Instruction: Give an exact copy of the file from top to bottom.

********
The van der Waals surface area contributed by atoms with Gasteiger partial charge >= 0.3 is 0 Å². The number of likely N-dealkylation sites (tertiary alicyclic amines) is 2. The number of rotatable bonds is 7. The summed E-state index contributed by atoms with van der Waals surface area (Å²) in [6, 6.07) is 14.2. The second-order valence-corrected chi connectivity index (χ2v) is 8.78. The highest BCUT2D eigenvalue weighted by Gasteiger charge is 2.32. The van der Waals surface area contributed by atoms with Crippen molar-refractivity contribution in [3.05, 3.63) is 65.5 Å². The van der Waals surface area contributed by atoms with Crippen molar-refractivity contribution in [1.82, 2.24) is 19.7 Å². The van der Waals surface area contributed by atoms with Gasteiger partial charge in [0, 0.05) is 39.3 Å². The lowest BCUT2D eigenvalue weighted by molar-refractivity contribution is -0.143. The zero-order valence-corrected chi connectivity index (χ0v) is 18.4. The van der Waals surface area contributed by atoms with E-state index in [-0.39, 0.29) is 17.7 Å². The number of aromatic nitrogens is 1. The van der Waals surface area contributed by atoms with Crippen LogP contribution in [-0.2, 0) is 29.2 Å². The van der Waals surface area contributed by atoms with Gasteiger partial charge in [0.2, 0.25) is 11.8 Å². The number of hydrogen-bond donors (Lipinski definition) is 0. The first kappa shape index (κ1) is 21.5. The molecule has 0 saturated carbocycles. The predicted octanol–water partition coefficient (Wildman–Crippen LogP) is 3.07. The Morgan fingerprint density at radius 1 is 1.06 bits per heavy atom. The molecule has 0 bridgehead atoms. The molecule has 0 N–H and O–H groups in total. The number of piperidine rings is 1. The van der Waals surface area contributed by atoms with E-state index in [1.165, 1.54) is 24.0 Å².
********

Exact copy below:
The van der Waals surface area contributed by atoms with Gasteiger partial charge >= 0.3 is 0 Å². The number of likely N-dealkylation sites (tertiary alicyclic amines) is 2. The number of rotatable bonds is 7. The summed E-state index contributed by atoms with van der Waals surface area (Å²) in [6, 6.07) is 14.2. The second-order valence-corrected chi connectivity index (χ2v) is 8.78. The highest BCUT2D eigenvalue weighted by Gasteiger charge is 2.32. The van der Waals surface area contributed by atoms with Crippen molar-refractivity contribution in [3.05, 3.63) is 65.5 Å². The van der Waals surface area contributed by atoms with Crippen molar-refractivity contribution in [1.82, 2.24) is 19.7 Å². The van der Waals surface area contributed by atoms with Gasteiger partial charge in [0, 0.05) is 39.3 Å². The lowest BCUT2D eigenvalue weighted by molar-refractivity contribution is -0.143. The zero-order valence-corrected chi connectivity index (χ0v) is 18.4. The van der Waals surface area contributed by atoms with E-state index in [-0.39, 0.29) is 17.7 Å². The number of aromatic nitrogens is 1. The van der Waals surface area contributed by atoms with Crippen LogP contribution in [-0.2, 0) is 29.2 Å². The van der Waals surface area contributed by atoms with Gasteiger partial charge in [0.2, 0.25) is 11.8 Å². The number of hydrogen-bond donors (Lipinski definition) is 0. The first kappa shape index (κ1) is 21.5. The molecule has 0 saturated carbocycles. The predicted octanol–water partition coefficient (Wildman–Crippen LogP) is 3.07. The Morgan fingerprint density at radius 1 is 1.06 bits per heavy atom. The molecule has 0 bridgehead atoms. The molecule has 0 N–H and O–H groups in total. The number of piperidine rings is 1. The van der Waals surface area contributed by atoms with E-state index in [1.165, 1.54) is 24.0 Å².